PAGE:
KEYS: You know, the movie was done relatively concisely, but it was still like a good month of target practice and handling the weapons. Then the best [part] was being prepared for what would have provoked Georgia to be willing to kill somebody — like she was 1,000 percent willing! Experiencing those emotions and getting that power was very therapeutic too. Once again, talking about the different sides of ourselves, we rarely engage with our anger. I think we’re always trying to calm down or find the reason why it’s happening –
STEREOGUM: We don’t actually get to live in our anger.
KEYS: Which is rare. So that was a big deal for me. ‘Cause I’m also one of those people that are always trying to just make it make sense. So just to live in that was very good for me at the time, especially.
The Secret Life Of Bees (2008)
STEREOGUM: Your character June was also a little firecracker.
KEYS: Yeah, I play a good firecracker huh? [Laughs] It’s time for a new one, I think. I love this film. That was when I got very, very close with Queen Latifah. Since then, she’s been one of my closest sisters. Nate [Parker] was a part of that too, right? He was June’s love interest. I think that he’s up to so much dopeness. Anyway, we had to learn the Southern dialects and make it right. Me and Queen would just crack up all day. We’d make all these jokes about trying to learn a thing.
STEREOGUM: Both of you are East Coast girls. So I’m sure you had to get in a completely different mindset to play a Southern character.
KEYS: Yeah, it’s totally different. It was incredible though. Thinking about June, she was such a warrior. She was not trying to fall into anybody’s standards of womanhood. Whatever the rules were back then, she was breaking them. Every [film] I did gave me what I needed at the time. So if I needed to live in my anger, that was Smokin’ Aces. If I needed to not subscribe to anybody’s definition of me, that was June, you know? They all added to my education.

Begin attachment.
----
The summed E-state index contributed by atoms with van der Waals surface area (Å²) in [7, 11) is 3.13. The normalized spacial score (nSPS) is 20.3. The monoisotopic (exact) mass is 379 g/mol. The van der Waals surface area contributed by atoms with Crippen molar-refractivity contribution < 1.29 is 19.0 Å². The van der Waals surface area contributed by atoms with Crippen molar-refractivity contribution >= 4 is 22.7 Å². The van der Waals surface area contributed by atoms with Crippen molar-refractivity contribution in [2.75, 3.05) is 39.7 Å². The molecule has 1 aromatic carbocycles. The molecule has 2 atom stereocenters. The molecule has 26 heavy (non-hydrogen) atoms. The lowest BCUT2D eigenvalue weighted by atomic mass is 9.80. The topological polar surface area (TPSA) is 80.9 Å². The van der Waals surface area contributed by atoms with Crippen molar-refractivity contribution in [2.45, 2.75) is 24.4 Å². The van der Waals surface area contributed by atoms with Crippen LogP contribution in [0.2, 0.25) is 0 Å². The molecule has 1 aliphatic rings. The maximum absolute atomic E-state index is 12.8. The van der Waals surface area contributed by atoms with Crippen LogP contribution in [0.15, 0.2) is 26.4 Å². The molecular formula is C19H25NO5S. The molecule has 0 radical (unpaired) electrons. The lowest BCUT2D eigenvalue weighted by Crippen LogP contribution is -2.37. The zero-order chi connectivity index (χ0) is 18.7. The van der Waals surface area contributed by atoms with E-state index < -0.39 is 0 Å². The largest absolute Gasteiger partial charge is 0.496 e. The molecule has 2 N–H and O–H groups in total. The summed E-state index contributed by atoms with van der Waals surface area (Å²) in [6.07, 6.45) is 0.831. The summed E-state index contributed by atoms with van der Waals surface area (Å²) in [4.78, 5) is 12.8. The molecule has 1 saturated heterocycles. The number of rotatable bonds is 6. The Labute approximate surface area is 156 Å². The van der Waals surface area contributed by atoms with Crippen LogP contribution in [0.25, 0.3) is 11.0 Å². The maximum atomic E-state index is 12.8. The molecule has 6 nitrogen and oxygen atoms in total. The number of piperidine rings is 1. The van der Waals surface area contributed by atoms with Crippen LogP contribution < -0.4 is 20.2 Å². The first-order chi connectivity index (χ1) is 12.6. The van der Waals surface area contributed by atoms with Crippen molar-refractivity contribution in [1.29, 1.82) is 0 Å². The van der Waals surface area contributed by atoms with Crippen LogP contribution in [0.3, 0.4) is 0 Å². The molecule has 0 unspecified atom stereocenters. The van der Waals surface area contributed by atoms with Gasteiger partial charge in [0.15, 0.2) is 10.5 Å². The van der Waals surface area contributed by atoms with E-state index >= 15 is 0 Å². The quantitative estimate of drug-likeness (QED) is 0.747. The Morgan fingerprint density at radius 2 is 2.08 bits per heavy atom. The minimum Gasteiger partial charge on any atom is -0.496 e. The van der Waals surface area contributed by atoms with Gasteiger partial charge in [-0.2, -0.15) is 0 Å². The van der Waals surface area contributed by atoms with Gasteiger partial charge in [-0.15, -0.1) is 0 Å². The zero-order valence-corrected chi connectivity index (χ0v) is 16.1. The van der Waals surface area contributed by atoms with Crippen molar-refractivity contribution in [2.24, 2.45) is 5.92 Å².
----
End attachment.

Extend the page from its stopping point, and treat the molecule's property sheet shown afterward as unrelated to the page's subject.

Appearing On The Men In Black Soundtrack (1997)
STEREOGUM: I actually want to bring it back to 1997.
KEYS: Oh gosh, how did we end up back there? [Laughs]
STEREOGUM: Yes, I’m doing it! Of course “Dah Dee Dah (Sexy Thing)” was your major debut even before Songs In A Minor. What I thought was interesting when I was doing my research is this the same year that Erykah Badu’s debut album Baduizm dropped. Your song on the soundtrack kind of reminds me of what she was doing at that time. I didn’t know if that was your inspiration or just a coincidence.
KEYS: I have always been very inspired by Badu for sure. At the time, I wasn’t recognizing that she was a direct inspiration for that particular song. But I’ll never forget hearing “On & On.” I never felt more jealous in my life because I was just a shorty trying to figure out how I can craft my music. I couldn’t figure out what it was supposed to sound like. And she just seared through in this very specific manner. She was so clear about who she was. You could see it in her videos and her style. You know, jealousy is really your spirit telling you that there’s something about that person that you can receive some information from. It’s supposed to awaken.
STEREOGUM: Wow, I never thought of it that way.
KEYS: I do now, but back then I was like “I wish I wrote that song!” It was a catalyst for me to continue to find my own vibe. So that’s cool that you said [“Dah Dee Dah (Sexy Thing)”] kind of reminds you of Erykah. If anything, I would think Marvin Gaye, ‘cause we took that bassline [from “Inner City Blues (Make Me Wanna Holler)”]. But I could see how she was in my ether.
STEREOGUM: What’s interesting is that a few years later “Empire State Of Mind” was on the Men In Black 3 soundtrack.
KEYS: Damn, I didn’t even realize that. You’re good!
STEREOGUM: It’s in one of the closing scenes where the song is playing in the background.
KEYS: Right. That’s the best. I love that song. It’s just timeless and a blessing.
Collaborating With Jack White on Quantum Of Solace’s “Another Way To Die” (2008)